A half mile of gingerly running up the road, the aid station appeared. I found out I had shrunk Chris's lead from 15 to 10 minutes. I joked with the aid station crew about how clear it was that "Chris works ouuuut," (-a la LMFAO) but I really meant it. He was running strong and pushing himself to his limits without any fear of blowing up. At this point I knew I could reel him in, but only with a mistake on his part. I resolved to keep pushing to either catch him or at least build a big enough cushion to hold off Eric, Fabrice, and Jorge for the last 16 miles.

Mi 37, Top of the Climb with Mt. San Jacinto in the distance: Photo, Mieko Morita

In the morning, the Chiquita trail had humbled me and exposed my weak trail legs. As noon passed by, the main divide fire road was giving me hope that my experience and endurance might grant me some success. The turn around confirmed Chris's 10 minute lead, and a 9 minute lead on the 3 pack of Jorge, Fabrice, and Eric behind me. I had 13 miles of rutted fireroad left, and pushed every section along main divide, but admittedly failed on the small climb past the Indian Truck Trail.

Trabucco Trail AS, Photo: Deborah Acosta

I had a choice to go after Chris or guarantee a strong 2nd place finish. If I surged again, I might blow up and get passed in the last couple miles. If I hiked it, Chris would pull further away, but I'd be able to handle any late surge from Fabrice, Eric, or Jorge. I made it to the aid station and saw no one without 10 minutes and instantly felt regret as I had played it safer than I needed to. It later turned out that Chris had hammered the entire main divide and put 12 more minutes on me in the last 12 miles. I made good time between each of the last aid stations, and maintained safe pacing, cruising in for a 7:47, a 3 minute course PR over last year.

Last 1/2 Mile, Photo: Jayme Burtis

Customary post race BS-ing, Photo: Jayme Burtis

It was a beautiful day, and I really enjoyed being out there with the best runners in Southern California. A lot of runners had great races in all parts of the field. I wish I had been in better shape to enjoy the entire race a bit more, but I'm still really grateful for all the progress my calf made in 6 weeks getting me from a 100% handicap to a 10% handicap. I didn't expect to be able to compete in Old Goats for several weeks, but I think Michael Chamoun's PT and extra cross training really made it possible. I'm really grateful for the experience, and proud of all my friends that stepped up and had great performances. Leona Divide is the next goal race, and then my Triple Crown project (Baldy, Gorgonio, Jacinto-1 day) should fill the rest of my training for Hardrock. I'm happy to be back on track!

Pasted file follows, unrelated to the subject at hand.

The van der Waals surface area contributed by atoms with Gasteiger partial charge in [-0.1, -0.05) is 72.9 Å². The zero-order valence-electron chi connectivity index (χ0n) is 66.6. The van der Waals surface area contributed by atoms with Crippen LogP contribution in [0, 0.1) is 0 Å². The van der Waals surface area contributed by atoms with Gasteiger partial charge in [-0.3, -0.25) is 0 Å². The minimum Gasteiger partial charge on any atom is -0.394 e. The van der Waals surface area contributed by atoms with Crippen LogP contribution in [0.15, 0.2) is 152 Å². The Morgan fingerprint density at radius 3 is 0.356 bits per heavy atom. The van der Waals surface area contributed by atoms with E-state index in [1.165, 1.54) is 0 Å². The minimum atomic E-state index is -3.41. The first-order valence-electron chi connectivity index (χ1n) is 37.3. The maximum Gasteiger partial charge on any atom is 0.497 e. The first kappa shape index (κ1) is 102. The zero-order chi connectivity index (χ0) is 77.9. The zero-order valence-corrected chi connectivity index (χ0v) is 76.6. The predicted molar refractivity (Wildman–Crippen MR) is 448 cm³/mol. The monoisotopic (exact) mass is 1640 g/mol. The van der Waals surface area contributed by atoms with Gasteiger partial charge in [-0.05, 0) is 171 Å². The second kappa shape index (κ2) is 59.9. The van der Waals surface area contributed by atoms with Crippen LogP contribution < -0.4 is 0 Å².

Facial expressions for Katie's race recap, photo: Jayme Burtis

Finally, the weekly totals:
72mi, 14,500ft
(the altimeter measured just about 10k of climbing for the race)


Belle Brigade was about this good at the show Sunday night with Good Old War and Family of the Year

6 comments:

katie said...

I think I was telling you about rocks in that photo... :)

david said...

Congratulations Dominic!
Really smart race and incredible calf recovery...

chan said...

Great job out there Dom. Great news about being sans injury. See you out there...

rhenrijr said...
This comment has been removed by the author.
Dominic Grossman said...

Thanks for the love!

Anonymous said...

I always appreciate your posts, Dominic. Thanks.

Robert Blair